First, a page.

External Parasites – Fleas
Adult fleas on pets comprise approximately 5% of the flea population, leaving 95% as the immature stages that can live and develop in the environment of your home. Fleas are wingless insects with a flat, hard body and 3 pairs of legs. The 3rd pair of legs are longer, thus enabling it to jump great distances. Fleas survive on the blood meals obtained from biting our pets.
Signs that your pet may be infected with fleas include :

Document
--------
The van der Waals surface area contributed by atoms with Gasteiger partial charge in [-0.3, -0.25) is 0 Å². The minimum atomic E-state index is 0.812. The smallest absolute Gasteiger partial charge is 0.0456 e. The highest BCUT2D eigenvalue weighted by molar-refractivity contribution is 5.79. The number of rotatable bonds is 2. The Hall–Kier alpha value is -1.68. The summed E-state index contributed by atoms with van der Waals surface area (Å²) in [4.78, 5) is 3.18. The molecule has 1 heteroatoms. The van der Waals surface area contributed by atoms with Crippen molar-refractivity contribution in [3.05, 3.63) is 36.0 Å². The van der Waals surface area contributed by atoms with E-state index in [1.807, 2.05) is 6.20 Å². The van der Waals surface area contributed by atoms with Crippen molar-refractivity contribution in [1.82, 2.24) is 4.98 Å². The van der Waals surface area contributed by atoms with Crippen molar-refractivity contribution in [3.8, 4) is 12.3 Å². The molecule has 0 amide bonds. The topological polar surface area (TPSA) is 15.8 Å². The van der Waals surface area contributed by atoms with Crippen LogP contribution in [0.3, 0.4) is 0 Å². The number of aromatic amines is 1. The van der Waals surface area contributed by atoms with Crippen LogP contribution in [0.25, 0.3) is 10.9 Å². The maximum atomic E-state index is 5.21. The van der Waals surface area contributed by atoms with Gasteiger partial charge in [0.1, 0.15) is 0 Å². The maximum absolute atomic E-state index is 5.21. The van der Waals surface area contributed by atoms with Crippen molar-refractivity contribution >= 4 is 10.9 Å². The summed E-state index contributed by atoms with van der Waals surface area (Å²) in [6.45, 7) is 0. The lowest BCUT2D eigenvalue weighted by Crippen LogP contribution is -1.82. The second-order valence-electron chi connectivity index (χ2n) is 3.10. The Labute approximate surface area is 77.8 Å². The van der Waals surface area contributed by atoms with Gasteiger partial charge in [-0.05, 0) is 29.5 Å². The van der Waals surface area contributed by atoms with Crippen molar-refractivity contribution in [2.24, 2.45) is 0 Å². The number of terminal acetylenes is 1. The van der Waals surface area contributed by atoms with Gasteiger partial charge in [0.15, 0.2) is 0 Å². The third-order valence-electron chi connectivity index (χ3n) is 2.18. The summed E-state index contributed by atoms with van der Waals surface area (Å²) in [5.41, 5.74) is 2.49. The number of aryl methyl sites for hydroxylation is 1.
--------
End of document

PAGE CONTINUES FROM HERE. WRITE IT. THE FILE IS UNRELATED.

- itching and chewing
- fleas visible in the coat
- seeing the flea “dirt” on your pet’s skin
Pets become infected through exposure to fleas in the environment or other animals carrying adult fleas. The adult flea can lay up to 50 eggs a day! This means that an infestation can develop very quickly!
Treatment of flea infestations are important not only for the comfort of your pet, but also because fleas can bite humans.
Having fleas can also contribute to intestinal parasitism. When your pet grooms itself and accidentally ingests fleas, the flea can infect the pet with tapeworms. This parasite, when passed in the feces, has the appearance of grains of rice. These can also appear on the hair around the anus.